Pocomoke Sound is a bay of the Chesapeake Bay that forms part of the boundary between the Eastern Shores of Maryland and Virginia. The Pocomoke River is the largest stream feeding into the Sound, which is bounded by Somerset County, Maryland on the north, Worcester County, Maryland, Accomack County, Virginia, and Beasley Bay on the east, the Chesapeake Bay on the south, and Tangier Sound on the west. Its southwesternmost point may be considered to be Watts Island, Virginia.
In addition to the Pocomoke River, several creeks also flow into Pocomoke Sound: Ape Hole Creek, East Creek, and Marumsco Creek in Maryland, and Bullbegger Creek, Messongo Creek, and Guilford Creek in Virginia.
The Pocomoke Sound and Maryland Marine Properties Wildlife Management Areas lie on the north side of the Sound; the Saxis Wildlife Management Area on the east.
In 1635 the Sound was the scene of the first recorded naval battle in North America between Englishmen. The dispute was between the Virginia Company and Lord Baltimore, the proprietor of the Maryland Colony, over the rights to Kent Island. The dispute was eventually resolved with a victory for the Maryland colonists.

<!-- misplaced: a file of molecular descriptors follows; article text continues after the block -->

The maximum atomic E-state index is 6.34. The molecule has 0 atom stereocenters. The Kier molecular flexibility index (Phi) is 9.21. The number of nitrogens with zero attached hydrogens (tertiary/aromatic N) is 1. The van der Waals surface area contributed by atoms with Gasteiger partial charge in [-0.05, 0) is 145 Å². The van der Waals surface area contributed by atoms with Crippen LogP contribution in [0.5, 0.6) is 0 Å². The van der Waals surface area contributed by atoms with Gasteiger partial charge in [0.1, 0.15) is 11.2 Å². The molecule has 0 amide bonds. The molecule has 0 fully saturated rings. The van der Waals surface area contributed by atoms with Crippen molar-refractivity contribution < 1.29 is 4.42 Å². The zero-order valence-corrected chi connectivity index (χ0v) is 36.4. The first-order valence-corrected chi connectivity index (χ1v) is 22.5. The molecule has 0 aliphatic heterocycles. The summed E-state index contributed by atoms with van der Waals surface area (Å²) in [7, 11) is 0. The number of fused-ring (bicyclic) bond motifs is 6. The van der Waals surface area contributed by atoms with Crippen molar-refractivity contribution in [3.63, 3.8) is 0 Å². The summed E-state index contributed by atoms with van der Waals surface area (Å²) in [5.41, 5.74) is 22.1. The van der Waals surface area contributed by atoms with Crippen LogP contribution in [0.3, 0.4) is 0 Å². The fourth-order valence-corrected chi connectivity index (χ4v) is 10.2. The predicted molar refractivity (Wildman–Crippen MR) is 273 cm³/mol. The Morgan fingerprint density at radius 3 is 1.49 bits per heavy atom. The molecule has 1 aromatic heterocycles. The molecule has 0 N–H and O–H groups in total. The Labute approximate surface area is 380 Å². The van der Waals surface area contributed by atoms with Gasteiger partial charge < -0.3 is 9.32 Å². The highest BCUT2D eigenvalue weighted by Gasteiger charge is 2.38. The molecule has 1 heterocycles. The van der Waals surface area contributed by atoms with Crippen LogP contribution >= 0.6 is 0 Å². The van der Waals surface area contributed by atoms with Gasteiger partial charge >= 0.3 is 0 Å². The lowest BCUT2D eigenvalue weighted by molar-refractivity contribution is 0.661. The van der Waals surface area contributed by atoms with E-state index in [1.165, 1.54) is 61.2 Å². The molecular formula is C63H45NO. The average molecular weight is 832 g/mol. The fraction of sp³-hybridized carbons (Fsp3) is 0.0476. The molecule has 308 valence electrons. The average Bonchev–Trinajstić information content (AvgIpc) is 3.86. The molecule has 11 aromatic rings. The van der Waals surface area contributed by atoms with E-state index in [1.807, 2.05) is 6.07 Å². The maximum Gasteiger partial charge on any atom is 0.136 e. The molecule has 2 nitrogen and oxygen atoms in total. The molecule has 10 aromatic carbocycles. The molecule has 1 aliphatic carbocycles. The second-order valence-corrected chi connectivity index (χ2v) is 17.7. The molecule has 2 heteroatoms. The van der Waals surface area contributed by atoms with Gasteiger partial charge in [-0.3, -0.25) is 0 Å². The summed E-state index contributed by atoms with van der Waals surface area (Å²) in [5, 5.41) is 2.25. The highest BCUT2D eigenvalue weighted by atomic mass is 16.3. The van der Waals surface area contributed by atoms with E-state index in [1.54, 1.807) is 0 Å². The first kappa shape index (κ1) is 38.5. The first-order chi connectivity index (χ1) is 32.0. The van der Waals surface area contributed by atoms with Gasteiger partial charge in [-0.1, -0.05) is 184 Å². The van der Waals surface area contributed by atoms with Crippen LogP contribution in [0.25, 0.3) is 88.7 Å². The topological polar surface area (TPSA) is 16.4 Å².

In 1785, after years of disputes over fishing in the Sound and on the Pocomoke River, Maryland and Virginia entered into an interstate compact that regulated fishing in the area, established a common and free waterway, and covered how criminal trials concerning each other's citizens should be handled. In Wharton v. Wise, 153 U.S. 155 (1894), the Supreme Court of the United States determined that Pocomoke Sound was not covered by this famous interstate compact.
- If Beasley Bay is considered a separate body of water.
- Wennersten, John R. The Oyster Wars of Chesapeake Bay. Washington, D.C.: Eastern Branch Press, 2007, p. 47.
- Sansonetti, Thomas and Quast, Sylvia. "Not Just a Western Issue Anymore: Water Disputes in the Eastern United States." Cumberland Law Review. 2003, p. 188-190; Wennersten, The Oyster Wars of Chesapeake Bay, 2007, p. 47, 95.